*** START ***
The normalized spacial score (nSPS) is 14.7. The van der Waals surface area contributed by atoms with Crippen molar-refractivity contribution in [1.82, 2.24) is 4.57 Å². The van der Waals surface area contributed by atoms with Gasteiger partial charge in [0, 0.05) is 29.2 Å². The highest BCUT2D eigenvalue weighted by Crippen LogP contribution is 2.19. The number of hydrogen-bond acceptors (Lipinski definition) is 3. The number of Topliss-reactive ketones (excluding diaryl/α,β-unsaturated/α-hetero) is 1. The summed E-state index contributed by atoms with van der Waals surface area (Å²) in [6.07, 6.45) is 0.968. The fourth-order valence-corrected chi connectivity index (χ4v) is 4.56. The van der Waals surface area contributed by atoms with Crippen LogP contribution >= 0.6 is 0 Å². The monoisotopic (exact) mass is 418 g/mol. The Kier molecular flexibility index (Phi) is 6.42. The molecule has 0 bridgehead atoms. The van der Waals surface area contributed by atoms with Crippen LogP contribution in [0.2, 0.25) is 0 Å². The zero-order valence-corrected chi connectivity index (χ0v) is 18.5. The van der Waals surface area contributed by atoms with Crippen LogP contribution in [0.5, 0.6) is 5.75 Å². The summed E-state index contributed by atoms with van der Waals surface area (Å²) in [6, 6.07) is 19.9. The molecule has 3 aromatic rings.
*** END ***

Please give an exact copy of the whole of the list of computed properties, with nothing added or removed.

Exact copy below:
The normalized spacial score (nSPS) is 14.7. The van der Waals surface area contributed by atoms with Crippen molar-refractivity contribution in [1.82, 2.24) is 4.57 Å². The van der Waals surface area contributed by atoms with Gasteiger partial charge in [0, 0.05) is 29.2 Å². The highest BCUT2D eigenvalue weighted by Crippen LogP contribution is 2.19. The number of hydrogen-bond acceptors (Lipinski definition) is 3. The number of Topliss-reactive ketones (excluding diaryl/α,β-unsaturated/α-hetero) is 1. The summed E-state index contributed by atoms with van der Waals surface area (Å²) in [6.07, 6.45) is 0.968. The fourth-order valence-corrected chi connectivity index (χ4v) is 4.56. The van der Waals surface area contributed by atoms with Crippen LogP contribution >= 0.6 is 0 Å². The monoisotopic (exact) mass is 418 g/mol. The Kier molecular flexibility index (Phi) is 6.42. The molecule has 0 bridgehead atoms. The van der Waals surface area contributed by atoms with Crippen LogP contribution in [0.2, 0.25) is 0 Å². The zero-order valence-corrected chi connectivity index (χ0v) is 18.5. The van der Waals surface area contributed by atoms with Crippen LogP contribution in [0.5, 0.6) is 5.75 Å². The summed E-state index contributed by atoms with van der Waals surface area (Å²) in [6, 6.07) is 19.9. The molecule has 3 aromatic rings.